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May 2020

Perfect tense for completion and duration

Hi, guys. Can we express both completion and duration with perfect tense? For example, "I have run for 30 minutes." Is this construction correct?Read More...
Ok, I don't want to waste anything, thus I will not write in this thread anymore. Soon, I will create a new one, though, asking about the different types of verb phrases. I'm curious about them, and maybe this knowledge will help me understand English tenses better. Thank you, everyone, for contribution to this long thread.Read More...
Last Reply By Lucas · First Unread Post

Present Perfect Simple vs Continuous

I do understand that both tenses, the Present Perfect Simple and Continuous, are used for repeated actions. I started researching the topic a long time ago and found out a lot of differences between the two. The difference that I need to ask you about is the following: This is from Practical English Usage by Michael Swan. I've understood from it that we don't use the Present Perfect Continuous when we say how often we have done something. However, I came across the following sentence,...Read More...
Thanks David. Your examples have clarified everything and answered all my questions I had in my mind. I really appreciate that.Read More...
Last Reply By Rasha Assem · First Unread Post

Use of word "Spirit"

Considering current lockdown situation which prevents you from clubbing is the following sentence correct? "I want to dance. Even my spirit is dancing within". Is the usage of the word "Spirit" correct?Read More...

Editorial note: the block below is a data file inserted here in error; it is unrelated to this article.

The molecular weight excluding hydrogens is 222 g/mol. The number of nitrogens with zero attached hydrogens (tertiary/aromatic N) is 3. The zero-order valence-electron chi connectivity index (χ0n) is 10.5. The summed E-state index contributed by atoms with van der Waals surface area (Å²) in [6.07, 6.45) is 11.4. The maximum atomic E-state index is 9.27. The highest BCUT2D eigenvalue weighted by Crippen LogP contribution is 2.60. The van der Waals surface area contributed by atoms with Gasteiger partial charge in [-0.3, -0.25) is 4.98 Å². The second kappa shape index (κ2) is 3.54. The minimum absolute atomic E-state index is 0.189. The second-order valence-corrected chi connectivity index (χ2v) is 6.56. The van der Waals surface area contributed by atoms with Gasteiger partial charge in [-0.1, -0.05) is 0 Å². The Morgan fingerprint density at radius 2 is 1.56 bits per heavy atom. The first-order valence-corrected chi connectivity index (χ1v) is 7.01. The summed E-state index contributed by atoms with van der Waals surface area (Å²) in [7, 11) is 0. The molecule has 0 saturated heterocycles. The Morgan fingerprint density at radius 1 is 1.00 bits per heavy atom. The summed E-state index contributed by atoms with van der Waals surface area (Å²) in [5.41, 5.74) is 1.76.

Hi, Angelicaโ€”The "sentence" you have asked about is actually two sentences. There is a period at the end of the first sentence. The second sentence begins with "Even." Those two sentences are OK, though the use of "Even" is a bit awkward. I recommend deleting "Even": I want to dance. My spirit is dancing within. The problematic sentence is the one you used to ask your question: " Considering current lockdown situation which prevents you from clubbing is the following sentence correct? " You...Read More...
Last Reply By David, Moderator · First Unread Post

George Floyd

George Floyd cried out for his mother twice while being murdered. His mother died 2 years ago. Let that sink in. I have 2 questions regarding that passage above: 1. What is the meaning of "Let that sink in"? 2. Can I write this sentence: "George Floyd cried out for his mother twice while being murdered" like this way: George Floyd cried out for his mother twice while he was murdered.?Read More...
Wow! thanks for this informative explanation, Gustavo ๐Ÿ’–๐Ÿ˜‡Read More...
Last Reply By Toaha · First Unread Post

"Fauna and flora" phrase

Hi guys! Could you please help me with my confusion. The phrase "fauna and flora" is an uncountable noun or countable noun, which can be added s into "faunas and floras". Which one is it? Thank you for helping!Read More...
Hi, Moon Le, "fauna" and "flora" are uncountable in the sense that you cannot say *two faunas, *three floras , but can take an "s" to refer to the fauna and flora of different places or times.Read More...
Last Reply By Gustavo, Contributor · First Unread Post

She always lets me down . OR She always is letting me down

Please help. What is correct way ?Read More...
Hello, Nastassia, and welcome to the Grammar Exchange. When you ask questions here concerning example sentences, please include the example sentences in the body of your post, so that readers do not have to refer to the title in order to understand your question. Thank you. Both sentences are correct, though you have "always" in an awkward place in "She always is letting me down." You should place "always" after "is" (the auxiliary verb): "She is always letting me down." There is a...Read More...
Last Reply By David, Moderator · First Unread Post

accustomed to swearing

1) He is accustomed to swearing. Is that sentence ambiguous? a) He is in the habit of swearing. b) He is used to hearing people swear. How about: 2) He is accustomed to swearing at linguists. I think sense "a" is the one that more readily comes to mind, but he might be in a select company that swear furiously at linguists constantly and he is merrily accustomed to such swearing. Gratefully, NaviRead More...